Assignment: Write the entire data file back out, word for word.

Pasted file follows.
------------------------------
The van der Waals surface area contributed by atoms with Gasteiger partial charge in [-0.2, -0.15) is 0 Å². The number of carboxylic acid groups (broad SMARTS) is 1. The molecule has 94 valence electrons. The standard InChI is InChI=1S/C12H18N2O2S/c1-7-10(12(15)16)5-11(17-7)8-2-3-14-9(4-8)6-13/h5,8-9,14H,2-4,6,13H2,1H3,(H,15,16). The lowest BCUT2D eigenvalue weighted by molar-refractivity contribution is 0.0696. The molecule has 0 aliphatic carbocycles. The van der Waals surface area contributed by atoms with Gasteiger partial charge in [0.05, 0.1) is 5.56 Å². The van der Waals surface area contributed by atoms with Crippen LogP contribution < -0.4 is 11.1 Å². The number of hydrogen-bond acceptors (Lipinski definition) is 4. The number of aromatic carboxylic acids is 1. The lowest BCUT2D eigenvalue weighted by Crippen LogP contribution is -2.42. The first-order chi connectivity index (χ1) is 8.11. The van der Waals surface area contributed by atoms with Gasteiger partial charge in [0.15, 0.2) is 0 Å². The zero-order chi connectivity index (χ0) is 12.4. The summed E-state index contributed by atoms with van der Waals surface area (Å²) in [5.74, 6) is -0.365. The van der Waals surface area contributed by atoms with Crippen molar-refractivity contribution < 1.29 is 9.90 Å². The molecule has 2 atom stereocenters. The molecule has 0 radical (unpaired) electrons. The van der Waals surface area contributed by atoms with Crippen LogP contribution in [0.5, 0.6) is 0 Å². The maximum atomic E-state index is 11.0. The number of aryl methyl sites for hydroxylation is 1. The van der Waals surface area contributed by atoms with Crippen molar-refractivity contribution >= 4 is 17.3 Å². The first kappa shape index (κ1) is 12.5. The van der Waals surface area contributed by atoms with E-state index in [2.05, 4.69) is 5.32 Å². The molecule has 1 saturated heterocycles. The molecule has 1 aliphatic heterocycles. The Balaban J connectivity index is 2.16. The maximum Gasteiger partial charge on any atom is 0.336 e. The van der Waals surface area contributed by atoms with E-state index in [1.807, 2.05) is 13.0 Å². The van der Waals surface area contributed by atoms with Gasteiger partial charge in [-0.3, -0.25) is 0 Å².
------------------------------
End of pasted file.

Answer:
The van der Waals surface area contributed by atoms with Gasteiger partial charge in [-0.2, -0.15) is 0 Å². The number of carboxylic acid groups (broad SMARTS) is 1. The molecule has 94 valence electrons. The standard InChI is InChI=1S/C12H18N2O2S/c1-7-10(12(15)16)5-11(17-7)8-2-3-14-9(4-8)6-13/h5,8-9,14H,2-4,6,13H2,1H3,(H,15,16). The lowest BCUT2D eigenvalue weighted by molar-refractivity contribution is 0.0696. The molecule has 0 aliphatic carbocycles. The van der Waals surface area contributed by atoms with Gasteiger partial charge in [0.05, 0.1) is 5.56 Å². The van der Waals surface area contributed by atoms with Crippen LogP contribution < -0.4 is 11.1 Å². The number of hydrogen-bond acceptors (Lipinski definition) is 4. The number of aromatic carboxylic acids is 1. The lowest BCUT2D eigenvalue weighted by Crippen LogP contribution is -2.42. The first-order chi connectivity index (χ1) is 8.11. The van der Waals surface area contributed by atoms with Gasteiger partial charge in [0.15, 0.2) is 0 Å². The zero-order chi connectivity index (χ0) is 12.4. The summed E-state index contributed by atoms with van der Waals surface area (Å²) in [5.74, 6) is -0.365. The van der Waals surface area contributed by atoms with Crippen molar-refractivity contribution < 1.29 is 9.90 Å². The molecule has 2 atom stereocenters. The molecule has 0 radical (unpaired) electrons. The van der Waals surface area contributed by atoms with Crippen LogP contribution in [0.5, 0.6) is 0 Å². The maximum atomic E-state index is 11.0. The number of aryl methyl sites for hydroxylation is 1. The van der Waals surface area contributed by atoms with Crippen molar-refractivity contribution >= 4 is 17.3 Å². The first kappa shape index (κ1) is 12.5. The van der Waals surface area contributed by atoms with E-state index in [2.05, 4.69) is 5.32 Å². The molecule has 1 saturated heterocycles. The molecule has 1 aliphatic heterocycles. The Balaban J connectivity index is 2.16. The maximum Gasteiger partial charge on any atom is 0.336 e. The van der Waals surface area contributed by atoms with E-state index in [1.807, 2.05) is 13.0 Å². The van der Waals surface area contributed by atoms with Gasteiger partial charge in [-0.3, -0.25) is 0 Å².